Friday, 7 December 2007


Today I succeeded in making text appear on the screen!
There's actually an entire sub-module in PyGame for doing text, pygame.font.
Creating text is a simple case of first creating a font; like so:
newfont = pygame.font.Font(file, size)
"File" can simply be "None" if you want to use the default font (as I'm doing at the moment). This line creates a PyGame Font object, which can then be used to render text:
newfont.render("Your text here", antialias, colour, background)
"Antialias" is simply a boolean True or False, used to tell PyGame
whether or not to antialias the text. "Colour" is the colour of the text, and "background" is the background colour - if you don't include this argument then the text will be rendered with a transparent background which, although useful under most circumstances, uses far more processing power than normal text. If you're writing a large game or one with a lot going on at once, it's probably a good idea only to use text with a transparent background when it's absolutely necessary.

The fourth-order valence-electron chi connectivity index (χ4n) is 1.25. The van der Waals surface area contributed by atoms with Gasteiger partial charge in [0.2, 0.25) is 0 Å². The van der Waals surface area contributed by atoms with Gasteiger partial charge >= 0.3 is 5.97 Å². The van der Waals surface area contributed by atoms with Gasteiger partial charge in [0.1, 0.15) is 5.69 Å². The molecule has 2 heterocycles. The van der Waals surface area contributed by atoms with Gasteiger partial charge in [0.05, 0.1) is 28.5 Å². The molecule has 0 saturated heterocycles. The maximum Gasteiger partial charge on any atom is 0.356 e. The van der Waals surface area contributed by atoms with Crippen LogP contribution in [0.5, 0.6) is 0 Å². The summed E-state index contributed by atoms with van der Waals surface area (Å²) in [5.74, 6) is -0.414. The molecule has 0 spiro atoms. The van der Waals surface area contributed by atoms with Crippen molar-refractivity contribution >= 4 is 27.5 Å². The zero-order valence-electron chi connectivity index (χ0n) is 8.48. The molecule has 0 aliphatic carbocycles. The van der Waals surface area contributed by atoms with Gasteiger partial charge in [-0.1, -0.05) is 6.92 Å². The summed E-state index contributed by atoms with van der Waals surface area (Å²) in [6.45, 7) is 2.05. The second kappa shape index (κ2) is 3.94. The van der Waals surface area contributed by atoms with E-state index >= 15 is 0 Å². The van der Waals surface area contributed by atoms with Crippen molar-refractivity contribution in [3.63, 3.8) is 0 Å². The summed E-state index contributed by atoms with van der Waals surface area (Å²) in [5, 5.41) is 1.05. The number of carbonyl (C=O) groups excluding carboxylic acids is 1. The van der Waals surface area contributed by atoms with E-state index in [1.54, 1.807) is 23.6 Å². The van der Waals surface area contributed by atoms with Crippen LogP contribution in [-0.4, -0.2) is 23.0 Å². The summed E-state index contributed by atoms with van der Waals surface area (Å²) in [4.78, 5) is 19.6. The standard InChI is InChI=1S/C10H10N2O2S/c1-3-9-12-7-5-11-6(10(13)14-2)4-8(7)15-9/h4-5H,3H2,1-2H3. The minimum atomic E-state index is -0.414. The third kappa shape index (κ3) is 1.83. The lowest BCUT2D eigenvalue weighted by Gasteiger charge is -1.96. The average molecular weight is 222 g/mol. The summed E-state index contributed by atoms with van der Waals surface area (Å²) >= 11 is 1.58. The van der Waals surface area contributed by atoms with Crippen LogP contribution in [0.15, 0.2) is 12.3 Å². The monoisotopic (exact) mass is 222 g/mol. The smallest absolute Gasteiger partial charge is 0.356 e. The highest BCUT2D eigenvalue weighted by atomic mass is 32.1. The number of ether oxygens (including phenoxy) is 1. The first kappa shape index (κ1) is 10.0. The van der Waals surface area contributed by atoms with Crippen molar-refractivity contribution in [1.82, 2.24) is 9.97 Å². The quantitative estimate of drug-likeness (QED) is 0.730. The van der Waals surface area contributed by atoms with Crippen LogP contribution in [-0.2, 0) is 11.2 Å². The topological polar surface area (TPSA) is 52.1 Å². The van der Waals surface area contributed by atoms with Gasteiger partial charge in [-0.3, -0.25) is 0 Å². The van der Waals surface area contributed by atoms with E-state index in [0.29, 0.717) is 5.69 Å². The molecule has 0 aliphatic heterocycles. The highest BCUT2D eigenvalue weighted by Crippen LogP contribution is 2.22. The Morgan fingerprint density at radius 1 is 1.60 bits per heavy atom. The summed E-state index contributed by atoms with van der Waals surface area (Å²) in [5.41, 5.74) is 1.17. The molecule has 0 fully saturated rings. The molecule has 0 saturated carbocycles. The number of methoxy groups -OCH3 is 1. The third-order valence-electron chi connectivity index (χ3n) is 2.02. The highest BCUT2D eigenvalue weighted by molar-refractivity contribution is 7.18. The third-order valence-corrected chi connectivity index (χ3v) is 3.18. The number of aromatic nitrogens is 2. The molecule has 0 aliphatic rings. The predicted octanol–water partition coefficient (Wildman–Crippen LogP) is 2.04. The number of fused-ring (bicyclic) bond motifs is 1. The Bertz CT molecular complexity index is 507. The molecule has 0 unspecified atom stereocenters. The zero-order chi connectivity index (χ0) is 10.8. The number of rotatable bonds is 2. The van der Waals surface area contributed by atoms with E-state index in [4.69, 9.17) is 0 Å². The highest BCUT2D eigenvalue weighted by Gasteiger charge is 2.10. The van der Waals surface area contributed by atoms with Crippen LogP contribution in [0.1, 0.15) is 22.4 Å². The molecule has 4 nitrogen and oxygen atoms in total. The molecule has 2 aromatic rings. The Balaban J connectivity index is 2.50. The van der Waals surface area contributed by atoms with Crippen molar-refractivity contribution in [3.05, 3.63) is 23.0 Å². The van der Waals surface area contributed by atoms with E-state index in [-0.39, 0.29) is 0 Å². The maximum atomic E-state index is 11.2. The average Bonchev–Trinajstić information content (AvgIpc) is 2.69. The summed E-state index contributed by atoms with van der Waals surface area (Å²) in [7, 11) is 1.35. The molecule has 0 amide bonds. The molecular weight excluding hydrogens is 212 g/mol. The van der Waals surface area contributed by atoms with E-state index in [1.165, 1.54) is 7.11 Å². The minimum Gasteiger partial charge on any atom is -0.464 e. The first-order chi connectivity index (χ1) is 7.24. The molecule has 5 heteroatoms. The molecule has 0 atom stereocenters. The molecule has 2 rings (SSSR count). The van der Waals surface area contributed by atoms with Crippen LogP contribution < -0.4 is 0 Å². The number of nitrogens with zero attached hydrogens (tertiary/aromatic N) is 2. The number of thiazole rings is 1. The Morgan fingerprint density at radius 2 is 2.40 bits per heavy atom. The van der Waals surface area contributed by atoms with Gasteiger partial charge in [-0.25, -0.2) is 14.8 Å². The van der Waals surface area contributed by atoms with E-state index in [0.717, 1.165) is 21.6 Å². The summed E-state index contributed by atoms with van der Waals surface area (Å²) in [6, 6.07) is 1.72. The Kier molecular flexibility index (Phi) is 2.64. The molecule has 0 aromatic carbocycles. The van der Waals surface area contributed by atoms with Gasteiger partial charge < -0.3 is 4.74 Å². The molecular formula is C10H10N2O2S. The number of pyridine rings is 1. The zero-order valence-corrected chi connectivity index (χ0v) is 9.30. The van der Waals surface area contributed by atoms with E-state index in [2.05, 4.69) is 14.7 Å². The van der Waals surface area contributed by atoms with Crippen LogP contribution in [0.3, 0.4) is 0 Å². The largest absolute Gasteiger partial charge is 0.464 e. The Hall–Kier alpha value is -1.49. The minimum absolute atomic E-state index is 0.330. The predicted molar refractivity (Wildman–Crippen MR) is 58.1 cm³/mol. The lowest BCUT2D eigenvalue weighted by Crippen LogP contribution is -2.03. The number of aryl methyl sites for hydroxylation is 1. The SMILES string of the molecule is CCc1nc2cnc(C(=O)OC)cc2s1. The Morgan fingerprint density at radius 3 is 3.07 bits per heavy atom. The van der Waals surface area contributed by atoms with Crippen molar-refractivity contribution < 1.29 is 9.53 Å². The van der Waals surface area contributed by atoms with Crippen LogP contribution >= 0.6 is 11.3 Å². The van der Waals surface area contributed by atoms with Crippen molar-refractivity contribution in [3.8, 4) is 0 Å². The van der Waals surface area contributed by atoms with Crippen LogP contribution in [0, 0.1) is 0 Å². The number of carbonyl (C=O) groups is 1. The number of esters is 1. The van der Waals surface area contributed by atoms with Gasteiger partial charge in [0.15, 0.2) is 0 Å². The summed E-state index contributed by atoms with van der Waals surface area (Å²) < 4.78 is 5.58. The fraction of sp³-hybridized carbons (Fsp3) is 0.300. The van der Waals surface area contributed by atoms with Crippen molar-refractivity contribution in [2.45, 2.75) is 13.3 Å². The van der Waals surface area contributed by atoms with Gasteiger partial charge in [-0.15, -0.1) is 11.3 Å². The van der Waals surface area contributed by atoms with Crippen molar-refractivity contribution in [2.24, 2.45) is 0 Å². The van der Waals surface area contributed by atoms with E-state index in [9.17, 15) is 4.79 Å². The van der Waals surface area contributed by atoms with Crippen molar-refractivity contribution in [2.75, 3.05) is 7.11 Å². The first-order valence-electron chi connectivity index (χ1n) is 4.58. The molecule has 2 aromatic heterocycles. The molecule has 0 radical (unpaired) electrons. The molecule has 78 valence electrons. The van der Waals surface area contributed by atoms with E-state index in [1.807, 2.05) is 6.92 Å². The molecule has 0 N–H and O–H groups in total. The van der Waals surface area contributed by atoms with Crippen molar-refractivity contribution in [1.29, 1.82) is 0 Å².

Anyway, here are the results of my experiments with text.

Whilst twiddling with text modules, I also found a v
ery interesting example of animated text, which moves in a recurring wavelike pattern. It seems to be doing it by moving individual columns of pixels up and down by certain amounts (defined through confusing use of the cosine function) every frame and displaying them on the screen individually. It's slightly confusing to say the least.
After this, I think the next thing to try is using sprites; these are special classes used for handling game objects and have extra functions and attributes for collision detection. I've found a tutorial on them and so shall post any progress when it's made.

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